“You’re probably not going to like this,” David Dale Johnson said, “but I’m suggesting we ask the Board of Review to reduce the assessment by $30,000.”  I had retained David as a hired gun in my attempt to get our house’s assessment, and thus our property taxes, lowered.  David knows a thing or two about the protest process: He spent eight years on the Winnebago County Board of Review and personally developed the form currently used to request a change in assessment.  When we purchased our current house eight years ago, I’d gone before David and the board and lost, though the state board of review reversed the local board’s decision.  In the intervening years, however, our assessment has crept up by $30,000, and it is time to try to bring it back in line with reality.

I would be lying if I said that it wasn’t a little disheartening to learn that the reality is that our house is worth about what it was when we purchased it.  I’m from a generation whose parents believed that real estate was generally a solid investment, but if I’d wanted zero-percent returns, I could have put my money in Microsoft stock eight years ago instead of in a house.  But, as my wife likes to remind me about my comic-book collection, you don’t make any money on an investment until you’ve sold it, and we’re not going anywhere.  This house is truly our home, and so we’ll continue feeding the money pit until the day our children grow up, tire of us, and send our Alzheimer’s-addled bodies out to pasture.

So there’s no sense in paying a premium in taxes, in the vain hope that an inflated assessment might sucker a potential buyer into overpaying for a house we don’t intend to sell.  We’ve refinanced twice since we bought the house, and our current mortgage will be paid off in just a bit over ten years.  When I have money to invest, I stick to my tried-and-true Apple stock.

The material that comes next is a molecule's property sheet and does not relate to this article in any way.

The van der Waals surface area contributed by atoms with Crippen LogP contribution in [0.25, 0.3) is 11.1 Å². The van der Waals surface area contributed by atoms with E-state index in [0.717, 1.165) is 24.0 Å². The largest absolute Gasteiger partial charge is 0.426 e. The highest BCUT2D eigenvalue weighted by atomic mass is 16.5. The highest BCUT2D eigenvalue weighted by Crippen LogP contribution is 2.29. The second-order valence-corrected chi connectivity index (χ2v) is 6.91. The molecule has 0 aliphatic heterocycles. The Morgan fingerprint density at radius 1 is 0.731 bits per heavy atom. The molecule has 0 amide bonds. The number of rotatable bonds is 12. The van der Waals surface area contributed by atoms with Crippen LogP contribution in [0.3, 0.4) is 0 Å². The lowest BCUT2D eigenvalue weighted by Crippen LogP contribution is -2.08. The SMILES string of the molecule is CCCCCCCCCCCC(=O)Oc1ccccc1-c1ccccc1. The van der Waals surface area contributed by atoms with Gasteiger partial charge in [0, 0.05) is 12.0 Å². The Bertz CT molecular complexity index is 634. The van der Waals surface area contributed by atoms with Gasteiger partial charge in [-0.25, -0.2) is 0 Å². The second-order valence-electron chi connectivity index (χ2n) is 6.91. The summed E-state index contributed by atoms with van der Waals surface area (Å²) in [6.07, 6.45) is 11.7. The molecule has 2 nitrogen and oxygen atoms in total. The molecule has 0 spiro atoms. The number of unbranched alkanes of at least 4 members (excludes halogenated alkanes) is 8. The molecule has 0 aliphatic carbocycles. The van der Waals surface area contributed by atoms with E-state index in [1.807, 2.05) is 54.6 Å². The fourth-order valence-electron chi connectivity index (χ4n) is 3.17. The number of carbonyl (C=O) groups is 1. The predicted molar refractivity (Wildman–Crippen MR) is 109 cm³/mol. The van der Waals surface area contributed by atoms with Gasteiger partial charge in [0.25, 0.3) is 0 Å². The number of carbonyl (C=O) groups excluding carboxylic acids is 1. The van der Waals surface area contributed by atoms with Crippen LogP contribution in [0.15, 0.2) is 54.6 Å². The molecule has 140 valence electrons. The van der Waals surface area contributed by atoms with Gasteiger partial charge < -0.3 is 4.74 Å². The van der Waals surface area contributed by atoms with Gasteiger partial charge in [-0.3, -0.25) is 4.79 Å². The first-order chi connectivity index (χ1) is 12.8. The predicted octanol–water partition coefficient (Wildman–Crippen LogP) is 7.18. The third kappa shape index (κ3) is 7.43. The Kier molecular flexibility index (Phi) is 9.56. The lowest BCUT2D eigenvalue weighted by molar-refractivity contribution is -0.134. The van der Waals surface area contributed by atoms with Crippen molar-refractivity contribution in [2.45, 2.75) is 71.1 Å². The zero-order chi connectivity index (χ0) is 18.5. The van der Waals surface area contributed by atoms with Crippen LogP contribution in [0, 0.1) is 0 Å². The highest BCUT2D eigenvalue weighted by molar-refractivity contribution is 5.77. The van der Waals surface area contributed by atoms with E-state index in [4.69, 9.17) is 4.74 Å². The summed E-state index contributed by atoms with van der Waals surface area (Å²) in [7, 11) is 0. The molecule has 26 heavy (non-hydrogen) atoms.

Here in Rockford, the housing market was largely unaffected by the real-estate bubble.  High property taxes (the highest in the nation for a few years in the late 90’s) kept prices down, and when the 13-year-long Rockford school-desegregation lawsuit (the source of those high taxes) ended in June 2002, there was only a brief five-year period in which our housing market had a chance to try to catch up with the rest of the country.  Average selling prices rose, and assessments increased at an even steeper rate, but by the time the bubble burst in late 2007, housing in Rockford was still more affordable than in almost any other American city of its size.

You might think that having less far to fall would have made the collapse more gentle.  Think again.  As in the rest of the country, many homeowners in Rockford were overextended on their second (and third) mortgages, having fallen captive to the siren song of real-estate agents, bankers, and mortgage brokers who said there was no danger in taking on a no-money-down mortgage based on two incomes and valued at 120 percent of the market price of the house.  A 30-year mortgage is the cheapest cash you’ll ever borrow; real-estate is historically a good investment; might as well get as much house as you can, and consolidate your credit-card debts in the process.  Pay no attention to that man behind the curtain.

And then the housing bubble burst, and the stock-market bubble burst, and the Rockford area lost another 8,000 manufacturing jobs, and the local unemployment rate has stayed in double digits for the longest period since it has been tracked.  The high-tech and service-industry jobs that were supposed to replace the ones we lost to China have never materialized, and suddenly Rockfordians are sitting on mortgages they cannot afford.

Low housing prices are good, for those who are looking to buy now; but they can be devastating for those who are five years in on a 30-year mortgage when their job is shipped overseas.  One partial solution is to take advantage of historically low interest rates by refinancing, but to do that, you have to convince an appraiser that your property is worth more than you currently owe.  Yet even many of those who played it relatively safe and put, say, ten percent down five years ago are finding that they still owe more than their house is worth today.  They’re under water, and no bank today dares to toss them the life preserver of refinancing, even if it would mean keeping a family in its current home.

And so, as I walk back and forth to work, I increasingly see a sight familiar to me from a decade ago, when NAFTA was devastating manufacturing in the Midwest: The entire contents of a house piled high in its alley, waiting for the garbage men to haul it to the dump, after a family has simply walked away from its mortgage.  The difference now is that the area I’m walking through is one of the better neighborhoods in Rockford, not the marginal neighborhood our first house was in.

A rising tide lifts all boats, the supply-siders used to say; but a storm that’s strong enough can sink even the Edmund Fitzgerald.